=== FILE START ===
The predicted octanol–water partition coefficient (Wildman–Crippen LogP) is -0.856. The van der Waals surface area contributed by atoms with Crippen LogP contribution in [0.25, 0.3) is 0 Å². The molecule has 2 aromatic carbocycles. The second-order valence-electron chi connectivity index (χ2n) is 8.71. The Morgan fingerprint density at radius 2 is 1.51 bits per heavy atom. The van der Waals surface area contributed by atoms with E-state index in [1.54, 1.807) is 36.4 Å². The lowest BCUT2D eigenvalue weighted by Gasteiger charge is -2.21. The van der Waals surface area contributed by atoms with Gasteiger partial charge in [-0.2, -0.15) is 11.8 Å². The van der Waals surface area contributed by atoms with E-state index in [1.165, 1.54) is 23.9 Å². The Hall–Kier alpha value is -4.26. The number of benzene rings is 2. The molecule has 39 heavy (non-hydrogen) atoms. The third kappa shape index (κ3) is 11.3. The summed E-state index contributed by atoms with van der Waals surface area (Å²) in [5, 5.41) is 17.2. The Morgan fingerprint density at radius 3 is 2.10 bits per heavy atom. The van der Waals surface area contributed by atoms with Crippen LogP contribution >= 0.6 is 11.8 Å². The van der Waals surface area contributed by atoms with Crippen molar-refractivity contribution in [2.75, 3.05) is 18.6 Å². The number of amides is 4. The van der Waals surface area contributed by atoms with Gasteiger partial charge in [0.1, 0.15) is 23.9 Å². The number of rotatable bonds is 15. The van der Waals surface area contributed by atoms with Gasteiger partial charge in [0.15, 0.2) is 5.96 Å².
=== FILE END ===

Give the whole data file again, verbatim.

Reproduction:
The predicted octanol–water partition coefficient (Wildman–Crippen LogP) is -0.856. The van der Waals surface area contributed by atoms with Crippen LogP contribution in [0.25, 0.3) is 0 Å². The molecule has 2 aromatic carbocycles. The second-order valence-electron chi connectivity index (χ2n) is 8.71. The Morgan fingerprint density at radius 2 is 1.51 bits per heavy atom. The van der Waals surface area contributed by atoms with E-state index in [1.54, 1.807) is 36.4 Å². The lowest BCUT2D eigenvalue weighted by Gasteiger charge is -2.21. The van der Waals surface area contributed by atoms with Gasteiger partial charge in [-0.2, -0.15) is 11.8 Å². The van der Waals surface area contributed by atoms with E-state index in [1.165, 1.54) is 23.9 Å². The Hall–Kier alpha value is -4.26. The number of benzene rings is 2. The molecule has 39 heavy (non-hydrogen) atoms. The third kappa shape index (κ3) is 11.3. The summed E-state index contributed by atoms with van der Waals surface area (Å²) in [5, 5.41) is 17.2. The Morgan fingerprint density at radius 3 is 2.10 bits per heavy atom. The van der Waals surface area contributed by atoms with Crippen LogP contribution >= 0.6 is 11.8 Å². The van der Waals surface area contributed by atoms with Crippen molar-refractivity contribution in [2.75, 3.05) is 18.6 Å². The number of amides is 4. The van der Waals surface area contributed by atoms with Gasteiger partial charge in [0.1, 0.15) is 23.9 Å². The number of rotatable bonds is 15. The van der Waals surface area contributed by atoms with Gasteiger partial charge in [0.15, 0.2) is 5.96 Å².